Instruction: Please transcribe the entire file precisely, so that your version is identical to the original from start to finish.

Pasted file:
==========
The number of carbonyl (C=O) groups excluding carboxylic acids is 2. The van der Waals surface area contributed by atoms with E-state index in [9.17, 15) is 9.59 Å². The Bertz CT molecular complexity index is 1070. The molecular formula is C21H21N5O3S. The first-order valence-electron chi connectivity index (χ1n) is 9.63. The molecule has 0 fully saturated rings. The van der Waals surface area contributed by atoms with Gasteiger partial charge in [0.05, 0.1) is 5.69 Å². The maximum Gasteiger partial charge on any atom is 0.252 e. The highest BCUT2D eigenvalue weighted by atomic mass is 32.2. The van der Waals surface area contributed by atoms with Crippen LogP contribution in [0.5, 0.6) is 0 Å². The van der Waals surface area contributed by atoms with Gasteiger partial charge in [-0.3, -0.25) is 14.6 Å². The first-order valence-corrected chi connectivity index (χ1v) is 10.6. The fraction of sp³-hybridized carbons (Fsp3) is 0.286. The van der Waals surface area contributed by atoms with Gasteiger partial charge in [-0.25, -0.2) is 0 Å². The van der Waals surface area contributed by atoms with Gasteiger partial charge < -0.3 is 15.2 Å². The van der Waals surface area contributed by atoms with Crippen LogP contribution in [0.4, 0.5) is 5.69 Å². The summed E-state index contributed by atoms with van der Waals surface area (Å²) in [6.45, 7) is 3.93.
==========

The number of carbonyl (C=O) groups excluding carboxylic acids is 2. The van der Waals surface area contributed by atoms with E-state index in [9.17, 15) is 9.59 Å². The Bertz CT molecular complexity index is 1070. The molecular formula is C21H21N5O3S. The first-order valence-electron chi connectivity index (χ1n) is 9.63. The molecule has 0 fully saturated rings. The van der Waals surface area contributed by atoms with Gasteiger partial charge in [0.05, 0.1) is 5.69 Å². The maximum Gasteiger partial charge on any atom is 0.252 e. The highest BCUT2D eigenvalue weighted by atomic mass is 32.2. The van der Waals surface area contributed by atoms with Crippen LogP contribution in [0.5, 0.6) is 0 Å². The van der Waals surface area contributed by atoms with Gasteiger partial charge in [-0.3, -0.25) is 14.6 Å². The first-order valence-corrected chi connectivity index (χ1v) is 10.6. The fraction of sp³-hybridized carbons (Fsp3) is 0.286. The van der Waals surface area contributed by atoms with Gasteiger partial charge in [-0.25, -0.2) is 0 Å². The van der Waals surface area contributed by atoms with Gasteiger partial charge < -0.3 is 15.2 Å². The van der Waals surface area contributed by atoms with Crippen LogP contribution in [0.4, 0.5) is 5.69 Å². The summed E-state index contributed by atoms with van der Waals surface area (Å²) in [6.45, 7) is 3.93.